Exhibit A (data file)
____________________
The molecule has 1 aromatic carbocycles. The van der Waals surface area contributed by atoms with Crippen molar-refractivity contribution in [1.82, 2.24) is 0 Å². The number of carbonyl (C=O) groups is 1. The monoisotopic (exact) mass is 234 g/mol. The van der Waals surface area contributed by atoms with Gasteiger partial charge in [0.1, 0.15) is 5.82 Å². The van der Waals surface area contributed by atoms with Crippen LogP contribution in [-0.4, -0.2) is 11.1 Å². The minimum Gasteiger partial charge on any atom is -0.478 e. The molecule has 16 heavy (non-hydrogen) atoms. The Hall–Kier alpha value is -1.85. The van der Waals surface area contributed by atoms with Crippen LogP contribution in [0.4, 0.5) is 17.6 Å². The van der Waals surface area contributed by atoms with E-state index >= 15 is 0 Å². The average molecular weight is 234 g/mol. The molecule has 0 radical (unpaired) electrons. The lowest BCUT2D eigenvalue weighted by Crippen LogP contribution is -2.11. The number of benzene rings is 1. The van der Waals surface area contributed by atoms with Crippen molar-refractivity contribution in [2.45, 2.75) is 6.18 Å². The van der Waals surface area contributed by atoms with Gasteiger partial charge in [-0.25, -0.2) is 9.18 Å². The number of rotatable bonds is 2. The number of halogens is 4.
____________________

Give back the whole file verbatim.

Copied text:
The molecule has 1 aromatic carbocycles. The van der Waals surface area contributed by atoms with Crippen molar-refractivity contribution in [1.82, 2.24) is 0 Å². The number of carbonyl (C=O) groups is 1. The monoisotopic (exact) mass is 234 g/mol. The van der Waals surface area contributed by atoms with Gasteiger partial charge in [0.1, 0.15) is 5.82 Å². The van der Waals surface area contributed by atoms with Crippen LogP contribution in [-0.4, -0.2) is 11.1 Å². The minimum Gasteiger partial charge on any atom is -0.478 e. The molecule has 16 heavy (non-hydrogen) atoms. The Hall–Kier alpha value is -1.85. The van der Waals surface area contributed by atoms with Crippen LogP contribution in [0.4, 0.5) is 17.6 Å². The van der Waals surface area contributed by atoms with E-state index >= 15 is 0 Å². The average molecular weight is 234 g/mol. The molecule has 0 radical (unpaired) electrons. The lowest BCUT2D eigenvalue weighted by Crippen LogP contribution is -2.11. The number of benzene rings is 1. The van der Waals surface area contributed by atoms with Crippen molar-refractivity contribution in [2.45, 2.75) is 6.18 Å². The van der Waals surface area contributed by atoms with Gasteiger partial charge in [-0.25, -0.2) is 9.18 Å². The number of rotatable bonds is 2. The number of halogens is 4.